All couples fight but there’s a way to do it successfully. Your conflicts don’t have to be what gets in the way of your happiness. It doesn’t have to destroy your relationship and keep you from having closeness and admiration for each other. In fact, conflicts can help bring you and your partner closer together. Sounds odd right? Conflicts can be productive and create deeper understanding, respect and closeness for each other.
Whenever you’re in conflict with someone,
there is one factor that can make the difference
between damaging your relationship and deepening it.
That factor is attitude.
– William James
Here are a few things happy couples do to fight fair.
Avoid calling each other names.
Many couples engage in name calling in direct response to the anger felt towards their partner. This fuels even more anger and invites more criticisms and defensiveness. If you want to fight fair, stop calling your partner names. Can you think of the last time you called your partner a name and it yielded a good outcome? It’s never something that’s helpful or constructive.
Avoid bringing up things from the past to use against their partner.
While some past incidents may be related to the fight that you’re in the midst of, it’s probably not the wisest idea to bring it up during a conflict. Focus on the issue at hand. It’s so important to resolve matters and not let them fester.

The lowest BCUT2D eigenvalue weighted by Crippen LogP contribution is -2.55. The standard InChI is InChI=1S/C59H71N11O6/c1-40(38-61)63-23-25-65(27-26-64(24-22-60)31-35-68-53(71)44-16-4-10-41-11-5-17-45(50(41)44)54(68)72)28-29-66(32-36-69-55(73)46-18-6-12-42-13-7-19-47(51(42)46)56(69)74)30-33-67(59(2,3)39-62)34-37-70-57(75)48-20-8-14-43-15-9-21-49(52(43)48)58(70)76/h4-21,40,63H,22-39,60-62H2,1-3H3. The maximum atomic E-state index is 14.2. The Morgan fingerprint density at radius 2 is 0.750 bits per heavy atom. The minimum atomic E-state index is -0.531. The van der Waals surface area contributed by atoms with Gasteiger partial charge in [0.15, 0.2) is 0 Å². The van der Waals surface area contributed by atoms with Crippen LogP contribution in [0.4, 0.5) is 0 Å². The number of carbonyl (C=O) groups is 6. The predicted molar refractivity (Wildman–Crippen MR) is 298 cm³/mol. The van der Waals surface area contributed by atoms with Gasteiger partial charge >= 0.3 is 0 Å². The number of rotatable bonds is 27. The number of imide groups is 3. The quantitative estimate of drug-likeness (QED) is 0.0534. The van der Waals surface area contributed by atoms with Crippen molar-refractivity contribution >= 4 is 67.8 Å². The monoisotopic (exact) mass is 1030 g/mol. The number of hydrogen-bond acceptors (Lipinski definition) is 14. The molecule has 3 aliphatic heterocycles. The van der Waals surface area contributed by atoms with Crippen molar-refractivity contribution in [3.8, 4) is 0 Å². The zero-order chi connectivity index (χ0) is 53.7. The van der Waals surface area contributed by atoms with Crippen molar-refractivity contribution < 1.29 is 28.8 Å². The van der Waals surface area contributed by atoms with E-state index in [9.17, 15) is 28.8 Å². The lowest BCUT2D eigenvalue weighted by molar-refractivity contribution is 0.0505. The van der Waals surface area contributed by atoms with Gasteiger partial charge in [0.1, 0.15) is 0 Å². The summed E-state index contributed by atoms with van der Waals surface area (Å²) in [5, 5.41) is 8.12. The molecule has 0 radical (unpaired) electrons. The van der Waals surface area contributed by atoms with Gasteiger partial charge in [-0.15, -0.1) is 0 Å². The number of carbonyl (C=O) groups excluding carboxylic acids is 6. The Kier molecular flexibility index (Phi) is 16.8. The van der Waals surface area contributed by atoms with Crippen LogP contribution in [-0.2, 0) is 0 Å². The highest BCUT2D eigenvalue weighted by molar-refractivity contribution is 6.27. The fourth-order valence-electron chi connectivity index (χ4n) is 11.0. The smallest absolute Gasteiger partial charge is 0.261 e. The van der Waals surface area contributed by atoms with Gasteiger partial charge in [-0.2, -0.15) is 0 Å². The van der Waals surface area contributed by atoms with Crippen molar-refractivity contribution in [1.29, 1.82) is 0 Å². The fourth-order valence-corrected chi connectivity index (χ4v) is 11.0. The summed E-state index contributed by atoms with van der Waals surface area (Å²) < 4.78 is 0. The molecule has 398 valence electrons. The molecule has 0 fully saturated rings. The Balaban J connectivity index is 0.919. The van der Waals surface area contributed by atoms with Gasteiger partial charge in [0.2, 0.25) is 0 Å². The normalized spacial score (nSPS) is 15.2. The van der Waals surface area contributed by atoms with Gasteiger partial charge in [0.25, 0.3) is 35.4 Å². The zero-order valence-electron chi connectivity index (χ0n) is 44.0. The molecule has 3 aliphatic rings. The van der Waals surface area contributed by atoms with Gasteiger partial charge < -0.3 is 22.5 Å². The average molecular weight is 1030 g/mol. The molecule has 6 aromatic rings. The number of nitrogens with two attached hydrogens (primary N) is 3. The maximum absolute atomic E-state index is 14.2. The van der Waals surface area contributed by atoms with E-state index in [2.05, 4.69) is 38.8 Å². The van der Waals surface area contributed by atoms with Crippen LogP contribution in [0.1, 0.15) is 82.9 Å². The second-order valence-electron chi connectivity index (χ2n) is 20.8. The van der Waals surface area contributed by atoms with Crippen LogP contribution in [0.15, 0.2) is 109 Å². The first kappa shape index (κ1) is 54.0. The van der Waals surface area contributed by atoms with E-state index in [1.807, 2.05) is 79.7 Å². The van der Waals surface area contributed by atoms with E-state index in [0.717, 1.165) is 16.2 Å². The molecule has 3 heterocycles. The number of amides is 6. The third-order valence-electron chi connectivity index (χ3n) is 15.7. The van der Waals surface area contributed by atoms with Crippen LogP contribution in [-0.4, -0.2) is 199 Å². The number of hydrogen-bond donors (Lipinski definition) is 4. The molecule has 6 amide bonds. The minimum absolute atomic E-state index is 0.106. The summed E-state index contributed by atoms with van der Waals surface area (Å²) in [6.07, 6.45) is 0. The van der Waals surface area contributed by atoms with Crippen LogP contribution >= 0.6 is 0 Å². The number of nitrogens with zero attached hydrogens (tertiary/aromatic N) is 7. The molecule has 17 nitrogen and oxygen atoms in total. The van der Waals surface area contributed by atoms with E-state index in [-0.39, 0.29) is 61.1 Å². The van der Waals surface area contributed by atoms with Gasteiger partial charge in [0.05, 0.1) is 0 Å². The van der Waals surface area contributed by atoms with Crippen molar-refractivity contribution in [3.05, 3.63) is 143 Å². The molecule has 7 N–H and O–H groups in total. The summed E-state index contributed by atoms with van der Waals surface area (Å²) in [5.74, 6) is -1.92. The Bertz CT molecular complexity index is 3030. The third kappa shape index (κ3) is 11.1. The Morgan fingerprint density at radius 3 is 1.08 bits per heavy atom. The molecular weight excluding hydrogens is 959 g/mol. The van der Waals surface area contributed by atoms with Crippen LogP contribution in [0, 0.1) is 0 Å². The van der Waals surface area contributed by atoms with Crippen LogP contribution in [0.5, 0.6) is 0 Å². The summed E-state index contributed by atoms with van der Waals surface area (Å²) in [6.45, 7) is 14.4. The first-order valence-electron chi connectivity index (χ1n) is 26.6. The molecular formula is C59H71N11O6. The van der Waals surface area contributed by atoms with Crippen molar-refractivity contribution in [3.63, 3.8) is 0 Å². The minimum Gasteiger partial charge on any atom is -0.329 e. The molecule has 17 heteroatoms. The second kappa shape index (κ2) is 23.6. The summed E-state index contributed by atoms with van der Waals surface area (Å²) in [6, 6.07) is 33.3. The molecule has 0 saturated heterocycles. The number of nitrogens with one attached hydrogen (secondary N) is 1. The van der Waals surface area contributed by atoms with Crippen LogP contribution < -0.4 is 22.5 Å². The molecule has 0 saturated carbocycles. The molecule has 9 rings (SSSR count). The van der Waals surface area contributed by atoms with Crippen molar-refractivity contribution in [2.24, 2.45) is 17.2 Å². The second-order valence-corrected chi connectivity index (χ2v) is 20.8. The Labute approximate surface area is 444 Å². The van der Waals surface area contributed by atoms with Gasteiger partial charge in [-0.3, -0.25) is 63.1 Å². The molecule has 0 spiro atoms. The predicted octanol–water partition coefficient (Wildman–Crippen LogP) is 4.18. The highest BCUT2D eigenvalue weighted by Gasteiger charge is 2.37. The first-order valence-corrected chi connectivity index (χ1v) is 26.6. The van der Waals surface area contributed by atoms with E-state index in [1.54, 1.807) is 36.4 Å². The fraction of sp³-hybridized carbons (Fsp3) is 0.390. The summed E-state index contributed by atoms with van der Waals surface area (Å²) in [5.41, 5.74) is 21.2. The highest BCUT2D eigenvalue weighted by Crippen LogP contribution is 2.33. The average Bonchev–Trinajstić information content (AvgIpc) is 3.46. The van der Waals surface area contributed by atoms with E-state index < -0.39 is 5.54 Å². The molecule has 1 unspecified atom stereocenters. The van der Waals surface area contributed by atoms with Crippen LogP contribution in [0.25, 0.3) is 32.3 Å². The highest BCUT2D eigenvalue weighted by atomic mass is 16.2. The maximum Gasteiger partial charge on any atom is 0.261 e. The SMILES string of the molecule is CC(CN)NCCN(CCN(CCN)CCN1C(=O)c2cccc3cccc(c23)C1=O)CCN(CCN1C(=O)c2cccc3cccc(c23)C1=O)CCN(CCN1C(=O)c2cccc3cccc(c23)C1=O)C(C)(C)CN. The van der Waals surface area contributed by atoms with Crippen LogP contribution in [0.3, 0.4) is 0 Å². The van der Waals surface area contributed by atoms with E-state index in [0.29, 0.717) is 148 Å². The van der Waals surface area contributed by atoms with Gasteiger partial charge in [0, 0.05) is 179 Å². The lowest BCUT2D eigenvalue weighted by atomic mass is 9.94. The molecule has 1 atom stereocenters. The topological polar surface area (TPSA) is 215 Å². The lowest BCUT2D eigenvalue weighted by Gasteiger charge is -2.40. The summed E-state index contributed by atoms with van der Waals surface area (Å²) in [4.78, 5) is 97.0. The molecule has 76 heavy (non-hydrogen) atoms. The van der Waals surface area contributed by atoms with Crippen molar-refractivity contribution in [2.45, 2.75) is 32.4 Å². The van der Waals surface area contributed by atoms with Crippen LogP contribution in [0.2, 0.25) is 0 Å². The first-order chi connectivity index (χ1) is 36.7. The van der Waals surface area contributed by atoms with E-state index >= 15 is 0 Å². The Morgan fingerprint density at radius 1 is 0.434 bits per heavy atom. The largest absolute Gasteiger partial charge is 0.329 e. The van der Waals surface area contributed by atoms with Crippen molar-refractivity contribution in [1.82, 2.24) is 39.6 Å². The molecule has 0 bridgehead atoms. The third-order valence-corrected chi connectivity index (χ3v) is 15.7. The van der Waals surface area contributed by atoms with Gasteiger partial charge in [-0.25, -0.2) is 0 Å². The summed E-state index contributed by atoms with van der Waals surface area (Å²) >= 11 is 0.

Unresolved issues tend to resurface later because they truly haven’t been dealt with. Oftentimes partners can’t control when it resurfaces so it feels more like an outburst rather than an intentional response. When things from the past are brought up in a way that feels like an attack to the other partner, disagreements often escalate and the original fight the couple was having ends up taking on a new life.
Use a wide lens that’s inclusive of their partner’s point of view.
It’s important to try to see your partner’s point of view. You may not (and do not) have to agree with them, however, understanding how your partner feels is important. Making a diligent effort to acknowledge your significant other’s feelings and to see their point of view can go a mighty long way.
Intentions are also taken into consideration.
Looking purely at your partner’s actions solely is akin to using blinders. You prevent yourself from seeing any other possibilities, from hearing reasoning or even allowing yourself to have compassion. In general, we tend to judge others by their actions but judge ourselves by our intentions. Try to operate from the core belief that your partner’s intentions are pure. Don’t just assume, their intentions are corrupt. Seek first to listen and understand. This could prevent many arguments from becoming disparaging to your relationship.
Take Turns Talking
You both have something to say. And I’m sure they’re both very valid points. The only problem is that you’re both trying to talk at the same time. A healthy habit to establish is to learn the art of listening. The art of attunement. Don’t just listen to respond. Listen to understand. This can be difficult but listen without interrupting or talking over your partner.
What habits have you adopted that you’ve found success with? I’d love to hear what’s working well for you.
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Written by Kerri-Anne Brown, LMHC